Next time you’re at the farmers’ market or in the produce section, look around for purslane. (In Spanish markets, you may find it labelled verdolagas.) This is the very same purslane that grows in between the vegetable rows in your garden, and between the pavement cracks in your driveway. The only difference is that store bought purslane has been washed, trimmed, and comes with a hefty price tag. Native to India and the Middle East, it’s appreciated as a food plant around the world. Yet here, most people pull it up as a weed. I’d like to change that.
If you don’t want to pay for your purslane, look for this plant in sunny, dry spots. This is an annual plant, with small, succulent, paddle-shaped leaves about an inch long. It produces small yellow flowers in mid to late summer. Wild purslane usually grows low and flat, hugging the ground. With more water and in richer soils, it has an upright growth habit and may be six to eight inches tall.
Purslane has a tart, lemony flavor and is high in iron, vitamins A & C, antioxidants, and omega 3 fatty acids. In fact, it is higher in omega 3 fatty acids than any other leafy green plant tested to date. Purslane has developed survival mechanisms that allow it to thrive in adverse conditions, especially drought. In addition to succulent leaf tissue and a waxy leaf covering (cuticle), it’s capable of photosynthesizing in two different ways. (Bear with me, this relates to flavor.)
In times of drought, purslane switches over from regular, C4 carbon fixation photosynthesis to CAM photosynthesis, in which the stomata open and close at night rather than during the day. The carbon dioxide taken in at night is transformed into malic acid, which is later converted to glucose. So, if your purslane is growing in hot, dry conditions and you want really sour flavor, harvest it early in the day, before the malic acid is converted to sugar.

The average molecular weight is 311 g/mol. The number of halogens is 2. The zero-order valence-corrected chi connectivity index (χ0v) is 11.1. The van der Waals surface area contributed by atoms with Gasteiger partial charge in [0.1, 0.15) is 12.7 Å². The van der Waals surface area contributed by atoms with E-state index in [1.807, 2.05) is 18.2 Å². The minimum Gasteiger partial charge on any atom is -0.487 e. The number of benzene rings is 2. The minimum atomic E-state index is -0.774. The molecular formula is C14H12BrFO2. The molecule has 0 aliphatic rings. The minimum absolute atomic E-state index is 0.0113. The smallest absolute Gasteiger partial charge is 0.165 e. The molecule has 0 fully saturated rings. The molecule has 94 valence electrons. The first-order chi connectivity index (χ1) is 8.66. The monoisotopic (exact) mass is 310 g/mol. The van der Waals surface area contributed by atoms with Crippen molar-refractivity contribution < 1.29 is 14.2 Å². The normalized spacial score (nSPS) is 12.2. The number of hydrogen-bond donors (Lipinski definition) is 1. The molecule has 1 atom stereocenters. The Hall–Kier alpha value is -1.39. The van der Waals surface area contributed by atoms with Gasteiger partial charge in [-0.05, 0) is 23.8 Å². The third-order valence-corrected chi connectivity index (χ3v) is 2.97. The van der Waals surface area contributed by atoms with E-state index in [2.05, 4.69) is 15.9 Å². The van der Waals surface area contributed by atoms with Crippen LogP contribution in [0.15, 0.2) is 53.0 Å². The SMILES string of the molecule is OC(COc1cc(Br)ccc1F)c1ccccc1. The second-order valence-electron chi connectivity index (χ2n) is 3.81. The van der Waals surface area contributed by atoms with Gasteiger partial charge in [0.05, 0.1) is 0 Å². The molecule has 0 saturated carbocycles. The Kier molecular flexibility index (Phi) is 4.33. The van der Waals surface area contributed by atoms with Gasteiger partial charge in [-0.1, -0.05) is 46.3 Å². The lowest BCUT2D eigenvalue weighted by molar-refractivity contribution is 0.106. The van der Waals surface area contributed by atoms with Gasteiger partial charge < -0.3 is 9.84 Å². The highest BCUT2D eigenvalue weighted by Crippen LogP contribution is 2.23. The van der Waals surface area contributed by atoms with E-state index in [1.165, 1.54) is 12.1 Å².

Young, raw purslane is crunchy and slightly tart; the flavor is better, and the leaves are usually juicier, before the plant sets seed later in the growing season. If you find a nice patch and want to prolong your harvest, pinch off the top few inches of the plant on a regular basis. Regular pinching encourages branching and prevents flowering and seed development. If you’d like to guarantee that your purslane patch returns next year, at some point you’ll need to let the plant flower and set seed.
Young, tender purslane is great in salads and sandwiches. Pinch off the top few pairs of leaves to eat raw. Older, purslane is slightly mucilaginous (nothing like okra) and for this reason, I prefer it cooked. Thick stems of purslane make a tasty pickle and cooked purslane tastes something like lemony spinach, although the texture is quite different and it doesn’t reduce in volume like spinach does.
Purslane is great in egg dishes, stir-fries, and casseroles. It adds nutrition and substance to soups and stews. My preferred way to cook it is Purslane à la Grecque: sautéed with olive oil, feta, onions, and a few tomatoes for a delicious Mediterranean side dish. And then there’s Get Off My Lawn, a delicious, weedy cocktail. It combines purslane with tequila to make a deep green adult beverage. (Want to see how to make it? Click on the link above.)
Once you’ve tasted purslane, you may decide you want to grow your own. You can collect seed from existing plants (one plant may produce more than 100,000 seeds) or order it from a catalog. Plants can be harvested about six to eight weeks after planting.